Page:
I was part of a meeting with regional and national denominational officials yesterday to discuss our response to Hurricanes Harvey, Irma and Maria. Naturally, much of our conversation focused around our immediate area here in Southwest Florida and our own experiences of Hurricane Irma. Stories were shared, statistics analyzed, offers of help made, preliminary plans discussed for actions to be taken, and so on.
One of the issues that got raised was the connection between charity and justice. How do we see the impact of underlying systemic issues on disaster situations? I've been giving that some thought over the last twenty-four hours. And as I drove to work this morning, and rode down the main drag (let's face it, the only drag) through the island, I couldn't help but be impressed by how much progress has been made in cleaning up the mounds and mounds of vegetative debris that lined the street just last week. It's not all gone, but it is so much better!
But of course that's happened quickly. This is an island of means. We are fortunate to have the resources, both human and financial, to do such things quickly and well. But there are other places, not so many miles from here, where such clean up will take months and months. In part because of greater damage to begin with (for many homes in such places are made of substandard materials or are poorly constructed mobile homes), and in part because of a lack of resources.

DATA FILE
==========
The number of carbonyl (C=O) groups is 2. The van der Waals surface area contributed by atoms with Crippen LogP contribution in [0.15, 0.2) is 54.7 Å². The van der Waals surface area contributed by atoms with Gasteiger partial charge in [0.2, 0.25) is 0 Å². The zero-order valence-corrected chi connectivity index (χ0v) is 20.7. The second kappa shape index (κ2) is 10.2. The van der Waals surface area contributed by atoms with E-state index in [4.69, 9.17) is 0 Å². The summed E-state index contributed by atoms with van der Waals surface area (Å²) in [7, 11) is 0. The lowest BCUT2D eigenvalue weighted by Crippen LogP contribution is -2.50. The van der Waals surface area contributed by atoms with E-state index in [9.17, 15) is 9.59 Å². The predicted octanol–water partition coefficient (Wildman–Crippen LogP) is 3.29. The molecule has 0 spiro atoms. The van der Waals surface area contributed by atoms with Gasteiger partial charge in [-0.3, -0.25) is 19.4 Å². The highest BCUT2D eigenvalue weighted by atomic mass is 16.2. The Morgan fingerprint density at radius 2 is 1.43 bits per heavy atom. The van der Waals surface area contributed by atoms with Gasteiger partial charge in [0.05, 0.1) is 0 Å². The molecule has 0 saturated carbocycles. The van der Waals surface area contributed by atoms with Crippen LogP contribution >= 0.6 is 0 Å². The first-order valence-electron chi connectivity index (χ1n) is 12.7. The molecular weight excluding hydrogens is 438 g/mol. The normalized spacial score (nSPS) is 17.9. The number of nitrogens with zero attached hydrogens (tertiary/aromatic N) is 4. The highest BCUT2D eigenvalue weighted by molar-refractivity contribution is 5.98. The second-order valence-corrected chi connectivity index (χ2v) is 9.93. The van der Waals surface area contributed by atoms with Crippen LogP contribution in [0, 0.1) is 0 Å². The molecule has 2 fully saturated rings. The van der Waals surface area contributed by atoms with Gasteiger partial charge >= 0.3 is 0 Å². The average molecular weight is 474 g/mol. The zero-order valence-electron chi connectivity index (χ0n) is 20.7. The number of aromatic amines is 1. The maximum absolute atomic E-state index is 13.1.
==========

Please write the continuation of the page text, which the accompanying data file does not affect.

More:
And here's the irony: most of the folks doing the actual clean-up work here on the island, live in those places that will still be buried in debris in the months ahead.
Hurricane Katrina brought up many of these issues over a decade ago. But I am afraid we still haven't taken it all to heart. As Harvey and Irma and most especially Maria, are showing us once again.